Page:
Imagine you wrote a story so popular that 100 years from now, children still read it.
Your story, told in a series of books, is turned into movies, musicals, TV shows – even anime.
And because you based your books loosely on your own life, with places and people you know, people travel thousands of miles to feel closer to you and your world.
That’s the real-life story of author Lucy Maud Montgomery and Anne Shirley, the lovable, spunky character she created in her books about Anne of Green Gables.
Montgomery, like fictional Anne, grew up in Prince Edward Island, a small province in eastern Canada. Left parentless as a child, she was raised by elderly grandparents who were gloomy and strict.
Montgomery yearned to be a writer. She fell in love with the island’s natural beauty, weaving it into her stories and poems. Her first published poem was in 1890, four days before her 16th birthday. Thrilled by this success, there was no stopping her.
Elderly couple apply to orphan asylum for a boy. By mistake a girl is sent them.
This entry, from a notebook of story ideas Montgomery kept, refers to an event in 1892 when distant cousins sought to adopt an orphan boy but were sent a girl instead.
It inspired Montgomery to write the fictional story of Anne Shirley, an 11-year-old, redheaded orphan mistakenly sent to Green Gables, a farm whose elderly owners wanted a boy to help with chores. (Spoiler alert: They keep Anne, just as Montgomery’s cousins kept their child. Any similarity between the two girls ends there, Montgomery always insisted.)
Anne’s island adventures spill forth in eight books published between 1908 and 1939. The first, “Anne of Green Gables,” has sold more than 50 million copies and been translated into at least 35 languages.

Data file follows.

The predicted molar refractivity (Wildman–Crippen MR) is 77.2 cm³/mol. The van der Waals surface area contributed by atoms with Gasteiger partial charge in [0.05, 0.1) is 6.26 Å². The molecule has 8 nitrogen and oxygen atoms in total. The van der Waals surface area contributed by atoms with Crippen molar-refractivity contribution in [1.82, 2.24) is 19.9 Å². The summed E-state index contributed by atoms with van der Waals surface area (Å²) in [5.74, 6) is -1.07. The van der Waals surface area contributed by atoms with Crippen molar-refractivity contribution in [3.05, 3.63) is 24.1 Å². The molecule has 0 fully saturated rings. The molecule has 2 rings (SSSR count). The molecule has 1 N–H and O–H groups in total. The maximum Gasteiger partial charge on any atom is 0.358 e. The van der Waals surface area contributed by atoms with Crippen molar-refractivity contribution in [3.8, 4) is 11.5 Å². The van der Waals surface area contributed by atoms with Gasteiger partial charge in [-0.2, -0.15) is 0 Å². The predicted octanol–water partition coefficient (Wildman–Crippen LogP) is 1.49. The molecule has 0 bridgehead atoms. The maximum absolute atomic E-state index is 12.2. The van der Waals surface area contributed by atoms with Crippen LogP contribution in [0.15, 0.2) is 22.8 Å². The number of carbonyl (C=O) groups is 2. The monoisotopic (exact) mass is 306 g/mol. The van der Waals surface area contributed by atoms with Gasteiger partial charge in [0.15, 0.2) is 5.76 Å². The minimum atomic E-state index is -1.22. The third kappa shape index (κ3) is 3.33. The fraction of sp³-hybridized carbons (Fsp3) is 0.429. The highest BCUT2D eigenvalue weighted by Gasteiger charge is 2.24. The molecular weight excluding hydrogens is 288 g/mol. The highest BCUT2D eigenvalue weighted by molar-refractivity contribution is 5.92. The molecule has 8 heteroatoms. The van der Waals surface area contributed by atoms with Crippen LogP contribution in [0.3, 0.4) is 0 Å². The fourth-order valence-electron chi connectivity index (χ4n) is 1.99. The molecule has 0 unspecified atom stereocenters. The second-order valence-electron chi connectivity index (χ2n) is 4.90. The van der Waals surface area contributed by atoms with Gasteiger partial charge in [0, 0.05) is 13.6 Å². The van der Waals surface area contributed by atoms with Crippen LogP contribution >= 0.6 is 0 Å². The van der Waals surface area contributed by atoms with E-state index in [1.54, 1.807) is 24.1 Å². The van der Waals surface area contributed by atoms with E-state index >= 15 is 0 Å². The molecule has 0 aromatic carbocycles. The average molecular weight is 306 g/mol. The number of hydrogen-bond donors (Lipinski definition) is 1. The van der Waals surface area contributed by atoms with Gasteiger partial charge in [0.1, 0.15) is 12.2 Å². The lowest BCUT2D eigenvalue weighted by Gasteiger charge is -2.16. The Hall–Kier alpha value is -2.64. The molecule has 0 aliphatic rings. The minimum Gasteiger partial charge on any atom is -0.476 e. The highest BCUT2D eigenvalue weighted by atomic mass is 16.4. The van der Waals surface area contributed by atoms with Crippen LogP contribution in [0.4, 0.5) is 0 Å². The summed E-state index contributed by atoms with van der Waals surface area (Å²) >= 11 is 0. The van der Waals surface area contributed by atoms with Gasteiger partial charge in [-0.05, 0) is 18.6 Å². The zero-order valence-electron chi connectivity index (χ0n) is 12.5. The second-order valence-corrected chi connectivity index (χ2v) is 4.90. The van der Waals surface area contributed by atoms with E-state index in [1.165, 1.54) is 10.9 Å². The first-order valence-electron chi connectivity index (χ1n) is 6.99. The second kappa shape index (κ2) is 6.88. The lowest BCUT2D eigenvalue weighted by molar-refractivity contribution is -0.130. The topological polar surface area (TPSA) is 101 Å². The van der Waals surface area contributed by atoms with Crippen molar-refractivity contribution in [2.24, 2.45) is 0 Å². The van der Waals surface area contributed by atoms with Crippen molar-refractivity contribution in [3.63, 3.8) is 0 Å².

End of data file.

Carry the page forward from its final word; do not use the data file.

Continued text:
As a youngster, Montgomery visited relatives whose two-story farmhouse had dark green gables. (A gable is the triangular part of a wall formed by a sloping roof.) This modest dwelling became the model for the home Montgomery invented for Anne.
Green Gables is now a Canadian historical site. It had 250,000 visitors last year, well above the population of Prince Edward Island itself. Many come from Japan, some to be married there. Anne’s life has long been studied in Japan for clues about Western culture, including “girl power.”
“People are continually entranced,” said park operations manager Kyle McKinnon, “by the story of a young girl who screwed up absolutely everything, but it all worked out.”
Havia Lewis, 11, visiting last month from Cape Breton Island, Nova Scotia, likes that Anne is “very intelligent. She uses big words.” Havia’s mom echoed that. “I’m a huge fan,” Tara Lewis said, “because Anne’s strong, she’s outspoken and she’s dramatic.”
Claire Morris, 14, from Brampton, Ontario, confessed that her mom made her read the first book. “But I liked it, and I read all the rest on my own,” she said.
Anne’s imagination and intelligence make her a “good role model for girls,” said Claire’s mom, Shannon Morris. That’s why, when Claire turned 9, she had an Anne-themed birthday party. Guests used real china tea cups, played old-timey games and wore big hats with long red braids. “It was a good party,” Claire recalled.